The application of these results is potentially limited by the fact that the study was performed in a single, developed country. However, the WHOQOL-BREF was designed to be applicable cross-culturally and further work is required to establish if the findings of this study are valid in different cultures, particularly in the developing world. Although the overall fit statistics were acceptable for each of the 4 subscales, other problems were highlighted by this analysis. Reliability was low in the social relationships and physical health domains and this is likely to be due to the short length of these subscales. The social relationships subscale consisted of only 3 items and the physical health subscale was reduced to 3 testlet-based items after items were combined to account for multidimensionality and DIF. DIF was seen in 3 items in this analysis although this was shown to cancel out at the scale level in all cases. This suggests that DIF may be a problem in different populations and in different versions of the scale. The targeting of the subscales to the latent trait of QoL in this study was generally good, but the spread of item difficulty was restricted in the short social relationships domain and the environment subscale did not cover some of the higher scoring subjects. This suggests that there may be problems with appropriate targeting of the subscales in other populations.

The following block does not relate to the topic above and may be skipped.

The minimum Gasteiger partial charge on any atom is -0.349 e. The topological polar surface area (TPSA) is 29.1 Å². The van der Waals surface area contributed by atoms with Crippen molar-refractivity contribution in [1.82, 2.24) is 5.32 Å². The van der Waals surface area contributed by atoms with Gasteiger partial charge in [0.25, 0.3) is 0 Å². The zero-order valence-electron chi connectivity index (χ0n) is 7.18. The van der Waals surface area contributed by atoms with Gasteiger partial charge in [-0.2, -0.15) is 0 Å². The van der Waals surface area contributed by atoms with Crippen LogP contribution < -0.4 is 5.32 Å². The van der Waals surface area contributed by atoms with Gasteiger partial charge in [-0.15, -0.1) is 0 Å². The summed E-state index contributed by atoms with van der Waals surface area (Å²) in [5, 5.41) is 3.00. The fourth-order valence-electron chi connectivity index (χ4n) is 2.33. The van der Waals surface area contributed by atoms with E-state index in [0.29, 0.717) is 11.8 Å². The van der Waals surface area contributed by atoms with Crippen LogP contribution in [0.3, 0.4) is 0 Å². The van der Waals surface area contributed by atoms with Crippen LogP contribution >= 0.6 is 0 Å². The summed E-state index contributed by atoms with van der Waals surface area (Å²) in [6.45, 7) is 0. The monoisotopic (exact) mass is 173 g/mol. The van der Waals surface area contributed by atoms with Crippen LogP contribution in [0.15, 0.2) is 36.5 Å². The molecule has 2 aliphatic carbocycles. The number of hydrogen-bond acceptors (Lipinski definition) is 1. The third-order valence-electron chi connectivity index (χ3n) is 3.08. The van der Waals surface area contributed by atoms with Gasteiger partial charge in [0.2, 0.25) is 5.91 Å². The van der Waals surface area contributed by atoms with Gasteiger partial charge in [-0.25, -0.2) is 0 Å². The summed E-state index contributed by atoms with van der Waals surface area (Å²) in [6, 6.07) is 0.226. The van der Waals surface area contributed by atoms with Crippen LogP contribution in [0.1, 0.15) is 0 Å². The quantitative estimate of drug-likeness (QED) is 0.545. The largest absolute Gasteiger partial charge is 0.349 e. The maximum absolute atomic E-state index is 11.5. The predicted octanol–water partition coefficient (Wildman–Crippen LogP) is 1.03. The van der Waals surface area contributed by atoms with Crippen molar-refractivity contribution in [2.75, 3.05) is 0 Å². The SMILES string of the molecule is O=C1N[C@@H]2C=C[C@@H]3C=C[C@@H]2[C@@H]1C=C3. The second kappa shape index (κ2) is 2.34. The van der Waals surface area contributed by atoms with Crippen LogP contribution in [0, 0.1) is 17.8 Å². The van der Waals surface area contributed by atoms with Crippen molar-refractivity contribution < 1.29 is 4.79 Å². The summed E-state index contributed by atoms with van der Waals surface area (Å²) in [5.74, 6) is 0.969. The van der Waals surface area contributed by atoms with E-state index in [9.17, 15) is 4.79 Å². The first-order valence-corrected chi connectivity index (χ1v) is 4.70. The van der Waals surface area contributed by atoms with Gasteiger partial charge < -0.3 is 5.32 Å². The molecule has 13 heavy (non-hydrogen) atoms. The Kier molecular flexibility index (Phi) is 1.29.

Recent attempts at applying the Rasch model to the WHOQOL-BREF in patients with depression and in normal subjects have differed in their methodology and in their interpretation of fit to the model. Liang et al. (26) applied the Taiwanese version of the scale to the normal, elderly population and found all 4 domains to be unidimensional and reliable but 3 items showed DIF thereby suggesting a potential bias when using the scale in different groups. Rocha & Fleck (27) used the Brazilian version in patients with depression and also demonstrated appropriate fit to the model in all 4 domains but 2 items showed dependency and 4 items needed to be rescored.